One more comment on these models – the friction benefit of the suede backing is incredible, which is probably why the single mounting clip works fine. Even when carrying the relatively heavy Sig P229, it just doesn’t move. It’s not one of those holsters that you have to move and fidget with throughout the day.
I have nothing against Kydex, but I seem to keep picking leather outside the waistband holsters. To me, it’s just more comfortable and I like the feel.
I like the Galco Side Snap Scabbard because like most Galco holsters, it’s exceptionally well made. It fits my Sig Sauer P229 legion perfectly, so friction-only retention is excellent. I choose it frequently because of the snap mount system. If I’m headed to the range and want to wear an OWB rig, I don’t have to unthread my belt to mount it. It’s also easy to place exactly where I want it. Unlike other snap mounted holsters and magazine carriers I’ve tried, this one has never come unsnapped during reasonably vigorous activity – ever.
When I want to go outside the waistband all day, I generally choose the Galco Concealable Belt Holster for the Smith & Wesson SW1911. Here’s why. It’s tough, made from steer hide and double and triple stitched all over. The sewn-in belt loop holes are for 1 ½-inch gun belts, which is what I generally use. Most importantly, it’s molded in such as way as to draw a full-size 1911 in close – grip included. The hand-molding around the gun is all done with the exterior piece of leather, so the inside of the holster goes right against your body with no gun bulge pressing inwards. This helps make it the outside the waistband holster that conceals best among the ones I’ve tried.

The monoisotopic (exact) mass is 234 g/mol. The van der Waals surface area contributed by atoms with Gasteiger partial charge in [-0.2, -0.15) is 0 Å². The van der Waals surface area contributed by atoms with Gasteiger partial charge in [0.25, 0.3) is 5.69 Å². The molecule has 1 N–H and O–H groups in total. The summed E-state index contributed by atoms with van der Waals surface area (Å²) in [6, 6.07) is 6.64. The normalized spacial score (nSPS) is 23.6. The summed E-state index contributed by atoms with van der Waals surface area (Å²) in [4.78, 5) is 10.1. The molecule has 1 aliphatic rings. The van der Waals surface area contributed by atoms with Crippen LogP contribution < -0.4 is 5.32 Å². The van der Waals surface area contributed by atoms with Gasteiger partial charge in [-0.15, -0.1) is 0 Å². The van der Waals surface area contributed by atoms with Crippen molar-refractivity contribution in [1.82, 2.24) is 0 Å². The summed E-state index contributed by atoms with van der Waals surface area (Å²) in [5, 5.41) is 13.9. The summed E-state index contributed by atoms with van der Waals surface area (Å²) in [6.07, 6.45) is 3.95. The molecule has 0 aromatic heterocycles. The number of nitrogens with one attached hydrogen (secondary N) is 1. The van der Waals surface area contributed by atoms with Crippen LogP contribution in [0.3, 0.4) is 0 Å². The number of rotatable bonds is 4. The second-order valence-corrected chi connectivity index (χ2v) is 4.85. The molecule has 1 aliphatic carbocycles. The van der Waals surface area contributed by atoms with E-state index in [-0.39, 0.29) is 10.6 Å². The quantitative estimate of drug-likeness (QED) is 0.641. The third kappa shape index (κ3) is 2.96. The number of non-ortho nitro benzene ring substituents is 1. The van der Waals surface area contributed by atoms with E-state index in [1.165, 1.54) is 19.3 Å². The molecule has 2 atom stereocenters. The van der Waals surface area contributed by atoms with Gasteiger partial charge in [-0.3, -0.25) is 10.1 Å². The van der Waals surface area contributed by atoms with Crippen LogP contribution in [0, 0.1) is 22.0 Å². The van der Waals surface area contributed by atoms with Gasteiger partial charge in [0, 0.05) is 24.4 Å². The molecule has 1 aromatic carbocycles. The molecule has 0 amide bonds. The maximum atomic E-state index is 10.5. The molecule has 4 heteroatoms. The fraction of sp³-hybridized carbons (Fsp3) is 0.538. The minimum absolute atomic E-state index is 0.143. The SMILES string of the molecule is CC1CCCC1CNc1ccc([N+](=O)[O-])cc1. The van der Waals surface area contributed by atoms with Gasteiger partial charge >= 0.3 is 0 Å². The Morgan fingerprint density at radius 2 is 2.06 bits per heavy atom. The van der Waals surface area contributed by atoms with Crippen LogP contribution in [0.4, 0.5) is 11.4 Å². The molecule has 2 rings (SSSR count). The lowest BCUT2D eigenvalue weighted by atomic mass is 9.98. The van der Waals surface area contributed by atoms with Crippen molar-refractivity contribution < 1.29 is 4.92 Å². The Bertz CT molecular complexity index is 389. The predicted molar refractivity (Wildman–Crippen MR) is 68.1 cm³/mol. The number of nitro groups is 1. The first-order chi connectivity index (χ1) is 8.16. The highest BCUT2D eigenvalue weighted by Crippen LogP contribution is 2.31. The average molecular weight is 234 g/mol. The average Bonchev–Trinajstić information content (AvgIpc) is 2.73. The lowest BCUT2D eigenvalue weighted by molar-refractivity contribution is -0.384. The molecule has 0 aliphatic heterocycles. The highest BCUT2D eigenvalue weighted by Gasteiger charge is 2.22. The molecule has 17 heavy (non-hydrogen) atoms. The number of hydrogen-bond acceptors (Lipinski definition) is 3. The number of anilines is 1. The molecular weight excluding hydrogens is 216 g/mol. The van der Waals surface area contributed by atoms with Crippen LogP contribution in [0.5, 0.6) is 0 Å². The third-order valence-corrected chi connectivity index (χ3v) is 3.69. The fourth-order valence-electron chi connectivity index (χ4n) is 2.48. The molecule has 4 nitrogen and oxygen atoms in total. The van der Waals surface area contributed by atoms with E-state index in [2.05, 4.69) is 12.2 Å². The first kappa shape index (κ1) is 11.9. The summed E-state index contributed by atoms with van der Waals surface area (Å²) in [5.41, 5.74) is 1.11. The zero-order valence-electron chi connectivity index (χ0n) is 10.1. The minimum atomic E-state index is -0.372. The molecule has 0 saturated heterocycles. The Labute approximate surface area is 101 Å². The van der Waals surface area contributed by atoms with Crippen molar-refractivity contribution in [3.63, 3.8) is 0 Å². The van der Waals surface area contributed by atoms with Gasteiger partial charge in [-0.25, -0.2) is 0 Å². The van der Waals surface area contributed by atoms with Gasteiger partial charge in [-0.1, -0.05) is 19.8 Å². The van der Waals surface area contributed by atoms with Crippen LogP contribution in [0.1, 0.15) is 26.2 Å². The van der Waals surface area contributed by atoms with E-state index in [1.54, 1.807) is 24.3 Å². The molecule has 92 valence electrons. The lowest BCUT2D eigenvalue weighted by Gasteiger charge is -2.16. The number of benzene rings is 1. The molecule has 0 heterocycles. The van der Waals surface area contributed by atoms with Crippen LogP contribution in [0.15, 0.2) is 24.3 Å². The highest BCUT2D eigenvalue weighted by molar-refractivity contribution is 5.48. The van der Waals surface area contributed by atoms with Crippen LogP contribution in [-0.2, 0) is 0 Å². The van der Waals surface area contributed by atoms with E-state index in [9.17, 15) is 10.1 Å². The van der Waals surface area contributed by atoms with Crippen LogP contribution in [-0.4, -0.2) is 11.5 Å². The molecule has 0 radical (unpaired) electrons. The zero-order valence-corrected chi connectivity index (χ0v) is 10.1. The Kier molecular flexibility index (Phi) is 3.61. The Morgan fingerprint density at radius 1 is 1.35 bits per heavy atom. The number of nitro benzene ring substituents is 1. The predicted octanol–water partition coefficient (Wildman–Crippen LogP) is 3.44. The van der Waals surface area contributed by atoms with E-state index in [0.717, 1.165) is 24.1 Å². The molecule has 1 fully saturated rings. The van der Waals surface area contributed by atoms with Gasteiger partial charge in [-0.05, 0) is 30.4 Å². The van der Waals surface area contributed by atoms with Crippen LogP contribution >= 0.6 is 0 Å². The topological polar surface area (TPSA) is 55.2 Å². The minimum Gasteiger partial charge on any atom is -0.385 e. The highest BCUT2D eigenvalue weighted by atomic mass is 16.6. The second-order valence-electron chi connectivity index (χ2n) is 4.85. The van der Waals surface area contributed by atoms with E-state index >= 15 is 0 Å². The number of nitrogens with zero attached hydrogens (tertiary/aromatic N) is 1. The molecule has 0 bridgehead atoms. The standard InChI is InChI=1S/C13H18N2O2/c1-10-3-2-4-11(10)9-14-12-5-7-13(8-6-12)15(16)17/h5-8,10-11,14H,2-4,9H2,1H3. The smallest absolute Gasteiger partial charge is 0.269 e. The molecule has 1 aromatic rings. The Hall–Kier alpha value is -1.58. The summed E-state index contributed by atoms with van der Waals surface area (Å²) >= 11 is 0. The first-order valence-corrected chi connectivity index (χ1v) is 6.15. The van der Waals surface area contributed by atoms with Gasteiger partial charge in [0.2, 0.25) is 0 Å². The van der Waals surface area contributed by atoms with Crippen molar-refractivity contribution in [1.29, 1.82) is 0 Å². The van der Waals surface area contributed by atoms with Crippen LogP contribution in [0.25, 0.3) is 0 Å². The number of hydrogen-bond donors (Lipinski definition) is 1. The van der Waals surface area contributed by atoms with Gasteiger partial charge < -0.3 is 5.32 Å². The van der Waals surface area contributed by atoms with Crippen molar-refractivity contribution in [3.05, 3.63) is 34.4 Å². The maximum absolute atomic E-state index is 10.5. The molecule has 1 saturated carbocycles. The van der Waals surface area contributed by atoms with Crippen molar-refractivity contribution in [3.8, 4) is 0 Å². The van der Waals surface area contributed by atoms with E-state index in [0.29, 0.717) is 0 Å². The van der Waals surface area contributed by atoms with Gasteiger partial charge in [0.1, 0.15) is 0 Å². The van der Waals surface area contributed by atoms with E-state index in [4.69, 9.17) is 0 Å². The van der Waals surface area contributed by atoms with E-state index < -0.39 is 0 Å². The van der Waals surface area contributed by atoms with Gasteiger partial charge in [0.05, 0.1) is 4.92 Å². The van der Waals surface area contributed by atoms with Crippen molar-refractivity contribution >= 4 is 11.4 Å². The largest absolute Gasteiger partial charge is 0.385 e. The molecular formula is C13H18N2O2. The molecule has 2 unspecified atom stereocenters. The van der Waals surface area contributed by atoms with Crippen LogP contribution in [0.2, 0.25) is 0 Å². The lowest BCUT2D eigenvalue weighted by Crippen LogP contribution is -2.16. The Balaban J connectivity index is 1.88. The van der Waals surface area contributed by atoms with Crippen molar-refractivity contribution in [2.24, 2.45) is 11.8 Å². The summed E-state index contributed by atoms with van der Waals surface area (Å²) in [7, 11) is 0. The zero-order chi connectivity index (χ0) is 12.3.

I took a look at the next layer down to see what popped up. Two, in particular, get greater than average use.
First, when carrying a colossal gun, in this case, the FN FNX 45 Tactical with a Trijicon RMR sight, I use the Alien Gear Cloak Tuck 3.0. It’s another hybrid design that’s highly configurable. It’s made well, does a great job of keeping moisture from moving in either direction and most importantly, does a fantastic job of supporting and stabilizing a HUGE handgun. Why do I carry an FNX 45 Tactical? Got me, I just like it. Don’t judge, OK? It’s not a daily thing, but once in a while you just have to go big or go home.
The other one that gets plenty of use is a Galco Pocket Protector. This one is simple but effective. Made of steer hide with rough side out construction, I carry a Springfield Armory XD-S with it. It’s got a smooth draw and steel reinforced mouth for easy gun insertion. A hook and flat based shaped into the leather keep the gun upright and the holster in your pocket when you draw. It’s simple, but just works. I’ve been using this one forever.
Going through this process was kind of enlightening. While the holsters that popped up on this list are all high quality, it was interesting to create a “top” list based on what I actually used most frequently as opposed to what is supposedly “the best.” You can develop all sorts of criteria as to what is “best” based on retention features, gun fit, materials, clips, torture tests, or whatever else we can dream up. I guess what really matters is what you use, provided it’s good enough to get the job done.
Tom McHale is the author of the Insanely Practical Guides book series that guides new and experienced shooters alike in a fun, approachable, and practical way. His books are available in print and eBook format on Amazon. You can also find him on Google+, Facebook, Twitter and Pinterest.